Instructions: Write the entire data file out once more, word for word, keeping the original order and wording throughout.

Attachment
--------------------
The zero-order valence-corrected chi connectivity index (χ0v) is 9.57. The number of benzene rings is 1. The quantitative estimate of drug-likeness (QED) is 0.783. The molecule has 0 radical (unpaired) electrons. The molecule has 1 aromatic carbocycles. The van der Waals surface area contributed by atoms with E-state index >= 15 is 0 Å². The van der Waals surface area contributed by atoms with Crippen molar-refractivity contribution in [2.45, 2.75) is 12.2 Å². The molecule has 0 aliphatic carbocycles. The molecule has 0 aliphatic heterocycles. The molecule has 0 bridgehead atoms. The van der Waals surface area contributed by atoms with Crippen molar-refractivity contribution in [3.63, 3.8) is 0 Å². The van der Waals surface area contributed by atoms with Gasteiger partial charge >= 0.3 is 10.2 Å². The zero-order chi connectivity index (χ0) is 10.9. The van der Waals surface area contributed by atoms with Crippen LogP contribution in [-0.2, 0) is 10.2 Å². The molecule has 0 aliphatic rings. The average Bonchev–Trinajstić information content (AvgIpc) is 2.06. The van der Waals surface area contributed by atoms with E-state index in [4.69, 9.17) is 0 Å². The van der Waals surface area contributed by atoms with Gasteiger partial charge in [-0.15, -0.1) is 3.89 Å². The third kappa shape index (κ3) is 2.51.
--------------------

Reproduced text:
The zero-order valence-corrected chi connectivity index (χ0v) is 9.57. The number of benzene rings is 1. The quantitative estimate of drug-likeness (QED) is 0.783. The molecule has 0 radical (unpaired) electrons. The molecule has 1 aromatic carbocycles. The van der Waals surface area contributed by atoms with E-state index >= 15 is 0 Å². The van der Waals surface area contributed by atoms with Crippen molar-refractivity contribution in [2.45, 2.75) is 12.2 Å². The molecule has 0 aliphatic carbocycles. The molecule has 0 aliphatic heterocycles. The molecule has 0 bridgehead atoms. The van der Waals surface area contributed by atoms with Crippen molar-refractivity contribution in [3.63, 3.8) is 0 Å². The van der Waals surface area contributed by atoms with Gasteiger partial charge >= 0.3 is 10.2 Å². The zero-order chi connectivity index (χ0) is 10.9. The van der Waals surface area contributed by atoms with Crippen LogP contribution in [-0.2, 0) is 10.2 Å². The molecule has 0 aliphatic rings. The average Bonchev–Trinajstić information content (AvgIpc) is 2.06. The van der Waals surface area contributed by atoms with E-state index in [4.69, 9.17) is 0 Å². The van der Waals surface area contributed by atoms with Gasteiger partial charge in [-0.15, -0.1) is 3.89 Å². The third kappa shape index (κ3) is 2.51.